Skip to Content

Insurance for North Carolina State Firefighter Association

We Are Dedicated To The Professional Association Insurance Industry Nationwide.

It might seem like a strange situation to be in when you find yourself covered in the same way by two different health insurance plans.

This can happen if you’re an adult still young enough to be on your parent’s health insurance plan but also have health insurance from your employer. It can also happen if you opt-in to your employer’s health insurance plan while choosing to keep your individual or family plan active. As a final example, you might have canceled your current policy but there’s a period of time where your remaining coverage overlaps with your new policy.

When it comes to insurance, however, twice isn’t always so nice – mostly because it can be a headache getting through the coordination of benefits. This is the process where you have to decide which health plans are your primary and secondary insurance, and if both plans can provide the same type of coverage for a particular claim.

In an ideal scenario, when the first plan can’t cover the full cost of services, the second one kicks in to contribute. Where Plan 1 covers a healthcare service or product – like mental health services or birth control – and Plan 2 doesn’t, then Plan 1 is the only relevant plan for that particular claim.

Insurance companies also have their own unique rules and policies that govern the coordination of benefits, so it’s vital to understand how both of your insurers handle this matter. In an entirely possible scenario, seeking coverage from both plans on a single claim can result in a denial of benefits from both.

The elephant in the room, of course, is what it costs to have two health insurance plans in place. If you are paying both premiums, this can be incredibly costly, to say the least. Even if you keep your private plan and go onto your employer’s, affording your existing premiums can mean losing income over a product that may have conflicts with the second plan.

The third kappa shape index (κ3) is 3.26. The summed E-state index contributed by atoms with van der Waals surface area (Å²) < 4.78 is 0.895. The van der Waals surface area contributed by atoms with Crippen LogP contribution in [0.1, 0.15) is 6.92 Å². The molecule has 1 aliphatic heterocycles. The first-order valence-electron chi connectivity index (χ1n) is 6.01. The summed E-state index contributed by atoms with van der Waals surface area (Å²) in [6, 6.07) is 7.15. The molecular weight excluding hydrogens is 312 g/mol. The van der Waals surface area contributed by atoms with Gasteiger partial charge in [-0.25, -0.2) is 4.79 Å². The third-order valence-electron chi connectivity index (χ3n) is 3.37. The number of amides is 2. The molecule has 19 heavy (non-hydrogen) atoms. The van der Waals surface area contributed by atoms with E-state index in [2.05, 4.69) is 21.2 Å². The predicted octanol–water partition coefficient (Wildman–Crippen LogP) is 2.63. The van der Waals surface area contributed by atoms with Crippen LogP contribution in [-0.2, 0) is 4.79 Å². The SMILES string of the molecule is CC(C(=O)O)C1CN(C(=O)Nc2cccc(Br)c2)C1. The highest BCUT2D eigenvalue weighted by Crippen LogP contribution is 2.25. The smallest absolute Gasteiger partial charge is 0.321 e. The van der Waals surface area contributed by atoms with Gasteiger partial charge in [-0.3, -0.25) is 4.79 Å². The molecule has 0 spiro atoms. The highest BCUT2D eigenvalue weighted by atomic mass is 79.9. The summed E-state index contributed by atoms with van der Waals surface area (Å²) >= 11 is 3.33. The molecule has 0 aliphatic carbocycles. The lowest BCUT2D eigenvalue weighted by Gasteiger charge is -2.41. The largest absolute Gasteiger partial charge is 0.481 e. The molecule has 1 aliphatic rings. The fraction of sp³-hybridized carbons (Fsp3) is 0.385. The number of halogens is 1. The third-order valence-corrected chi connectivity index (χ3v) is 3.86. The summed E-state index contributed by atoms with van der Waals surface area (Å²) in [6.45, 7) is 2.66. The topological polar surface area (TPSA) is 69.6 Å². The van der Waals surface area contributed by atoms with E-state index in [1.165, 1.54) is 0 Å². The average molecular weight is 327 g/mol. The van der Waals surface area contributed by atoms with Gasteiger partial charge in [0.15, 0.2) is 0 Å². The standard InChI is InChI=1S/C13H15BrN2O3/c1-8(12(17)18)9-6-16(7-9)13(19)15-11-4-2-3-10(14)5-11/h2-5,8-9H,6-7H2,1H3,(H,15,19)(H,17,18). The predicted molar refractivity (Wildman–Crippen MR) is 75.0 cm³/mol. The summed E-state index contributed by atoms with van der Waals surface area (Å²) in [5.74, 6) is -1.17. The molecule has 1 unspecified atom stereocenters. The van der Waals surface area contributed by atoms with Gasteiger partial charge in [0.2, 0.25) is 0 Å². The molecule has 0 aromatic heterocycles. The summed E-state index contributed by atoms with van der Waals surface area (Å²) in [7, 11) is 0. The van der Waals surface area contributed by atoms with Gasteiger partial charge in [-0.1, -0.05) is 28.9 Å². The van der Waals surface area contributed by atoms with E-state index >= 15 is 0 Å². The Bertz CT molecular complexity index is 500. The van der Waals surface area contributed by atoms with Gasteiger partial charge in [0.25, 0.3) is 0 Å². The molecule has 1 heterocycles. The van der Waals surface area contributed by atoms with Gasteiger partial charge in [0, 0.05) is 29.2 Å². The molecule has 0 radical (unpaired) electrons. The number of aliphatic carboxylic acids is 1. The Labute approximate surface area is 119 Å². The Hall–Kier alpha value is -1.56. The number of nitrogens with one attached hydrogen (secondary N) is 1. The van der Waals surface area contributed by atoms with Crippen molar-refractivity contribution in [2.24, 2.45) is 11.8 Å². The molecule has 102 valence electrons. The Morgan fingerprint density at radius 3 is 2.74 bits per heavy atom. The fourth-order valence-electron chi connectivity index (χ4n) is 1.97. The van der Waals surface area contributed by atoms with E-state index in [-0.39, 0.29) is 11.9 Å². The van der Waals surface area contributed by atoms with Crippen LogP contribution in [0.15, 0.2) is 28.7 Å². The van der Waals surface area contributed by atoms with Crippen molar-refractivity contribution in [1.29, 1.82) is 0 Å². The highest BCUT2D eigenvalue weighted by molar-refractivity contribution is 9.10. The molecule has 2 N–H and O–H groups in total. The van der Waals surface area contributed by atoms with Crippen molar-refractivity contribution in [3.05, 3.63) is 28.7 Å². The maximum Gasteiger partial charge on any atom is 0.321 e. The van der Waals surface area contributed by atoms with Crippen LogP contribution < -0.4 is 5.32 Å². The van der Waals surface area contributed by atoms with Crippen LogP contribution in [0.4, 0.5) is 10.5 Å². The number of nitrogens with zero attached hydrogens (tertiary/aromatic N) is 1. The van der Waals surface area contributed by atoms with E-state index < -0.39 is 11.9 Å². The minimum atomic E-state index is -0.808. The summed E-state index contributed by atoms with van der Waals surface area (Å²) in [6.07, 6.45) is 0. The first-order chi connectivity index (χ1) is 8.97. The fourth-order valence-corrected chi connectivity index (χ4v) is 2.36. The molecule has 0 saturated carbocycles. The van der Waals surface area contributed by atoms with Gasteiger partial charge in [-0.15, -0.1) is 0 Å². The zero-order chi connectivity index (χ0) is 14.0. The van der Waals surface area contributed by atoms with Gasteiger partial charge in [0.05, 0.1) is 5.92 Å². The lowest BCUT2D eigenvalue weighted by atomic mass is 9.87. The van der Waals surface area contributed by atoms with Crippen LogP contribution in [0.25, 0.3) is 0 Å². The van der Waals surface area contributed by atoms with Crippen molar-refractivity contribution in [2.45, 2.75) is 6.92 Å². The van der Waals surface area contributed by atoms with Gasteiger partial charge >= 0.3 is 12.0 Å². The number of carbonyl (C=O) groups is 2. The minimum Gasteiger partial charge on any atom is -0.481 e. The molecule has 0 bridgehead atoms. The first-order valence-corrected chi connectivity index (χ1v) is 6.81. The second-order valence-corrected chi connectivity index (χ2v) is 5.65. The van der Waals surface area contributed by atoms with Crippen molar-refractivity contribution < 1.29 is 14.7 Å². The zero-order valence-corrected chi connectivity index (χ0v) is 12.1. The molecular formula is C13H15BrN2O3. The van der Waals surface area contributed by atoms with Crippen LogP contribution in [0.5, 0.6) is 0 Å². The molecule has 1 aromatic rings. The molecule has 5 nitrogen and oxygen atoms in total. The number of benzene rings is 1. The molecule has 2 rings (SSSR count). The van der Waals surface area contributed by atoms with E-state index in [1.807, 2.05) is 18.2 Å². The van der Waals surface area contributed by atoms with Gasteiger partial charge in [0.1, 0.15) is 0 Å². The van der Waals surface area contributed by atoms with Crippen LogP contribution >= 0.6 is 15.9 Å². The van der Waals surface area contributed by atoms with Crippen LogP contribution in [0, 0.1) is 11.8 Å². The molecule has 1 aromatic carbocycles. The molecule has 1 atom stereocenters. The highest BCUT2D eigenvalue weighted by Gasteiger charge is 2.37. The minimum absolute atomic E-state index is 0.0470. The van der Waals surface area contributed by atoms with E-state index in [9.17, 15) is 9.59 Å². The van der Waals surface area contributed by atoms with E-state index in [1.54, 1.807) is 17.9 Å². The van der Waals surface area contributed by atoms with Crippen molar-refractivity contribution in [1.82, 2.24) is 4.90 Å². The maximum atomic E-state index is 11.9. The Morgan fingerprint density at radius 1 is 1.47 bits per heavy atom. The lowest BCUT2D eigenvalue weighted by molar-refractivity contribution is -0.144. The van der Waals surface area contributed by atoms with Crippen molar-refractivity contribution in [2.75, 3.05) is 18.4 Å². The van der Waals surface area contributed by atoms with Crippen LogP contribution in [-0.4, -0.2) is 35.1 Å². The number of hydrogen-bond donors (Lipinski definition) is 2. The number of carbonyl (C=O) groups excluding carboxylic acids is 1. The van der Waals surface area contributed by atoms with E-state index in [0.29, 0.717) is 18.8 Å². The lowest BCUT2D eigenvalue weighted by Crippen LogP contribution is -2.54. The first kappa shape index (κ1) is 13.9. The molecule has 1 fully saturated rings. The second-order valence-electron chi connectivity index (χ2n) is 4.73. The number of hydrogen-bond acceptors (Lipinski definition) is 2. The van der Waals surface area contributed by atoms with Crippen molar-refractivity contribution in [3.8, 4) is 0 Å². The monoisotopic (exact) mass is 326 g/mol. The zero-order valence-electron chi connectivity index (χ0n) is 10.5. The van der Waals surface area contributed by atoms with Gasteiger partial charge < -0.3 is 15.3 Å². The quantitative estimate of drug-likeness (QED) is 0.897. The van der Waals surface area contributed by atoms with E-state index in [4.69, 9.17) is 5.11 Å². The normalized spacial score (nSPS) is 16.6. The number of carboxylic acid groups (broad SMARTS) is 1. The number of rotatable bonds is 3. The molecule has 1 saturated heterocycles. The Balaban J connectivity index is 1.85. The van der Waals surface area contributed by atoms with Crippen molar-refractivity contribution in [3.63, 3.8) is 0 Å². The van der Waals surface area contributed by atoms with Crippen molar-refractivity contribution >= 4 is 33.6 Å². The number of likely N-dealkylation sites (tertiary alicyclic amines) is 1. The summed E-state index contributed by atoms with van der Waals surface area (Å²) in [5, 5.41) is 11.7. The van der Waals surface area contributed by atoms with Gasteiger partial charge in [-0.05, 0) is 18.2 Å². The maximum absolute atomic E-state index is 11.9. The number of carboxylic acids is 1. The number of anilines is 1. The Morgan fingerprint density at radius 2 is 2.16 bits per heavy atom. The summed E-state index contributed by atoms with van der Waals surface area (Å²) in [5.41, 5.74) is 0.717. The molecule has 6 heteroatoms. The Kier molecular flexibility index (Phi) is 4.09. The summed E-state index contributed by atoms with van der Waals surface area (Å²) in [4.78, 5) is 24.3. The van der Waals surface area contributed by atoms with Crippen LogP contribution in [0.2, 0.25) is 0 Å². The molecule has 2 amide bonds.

Reasonable & Customary Costs

Even if you can manage to pay the premiums of an additional health insurance plan, it’s no guarantee that you’ll escape out-of-pocket costs. Insurance providers follow the same rules in how they assess and pay for claims when their customer has two plans. These rules include covering only what is a reasonable or customary cost for a medical service or supplies.

When a health care provider bills insurance for something that exceeds reasonable or customary costs, the insurance company is likely to only pay a portion of the full bill – potentially leaving their customer to afford the remainder.

You might think that your secondary insurance would kick during such a situation, but this isn’t always so. Once the reasonable and customary amount is paid by the primary insurance, the secondary insurance isn’t obligated to pick up the tab.


Having two concurrent health insurance plans can be useful when two plans don’t have a lot of overlap in coverage, but beyond this, they can be a bit of a hassle. Sometimes, simply upgrading your insurance plan can offer the benefits and privileges that two lesser plans may have.

If you’re thinking about individual healthcare insurance for you or your family, reach out to Insurance Specialists, Inc. to learn more about our products and services. Get in touch with us today by contacting us online!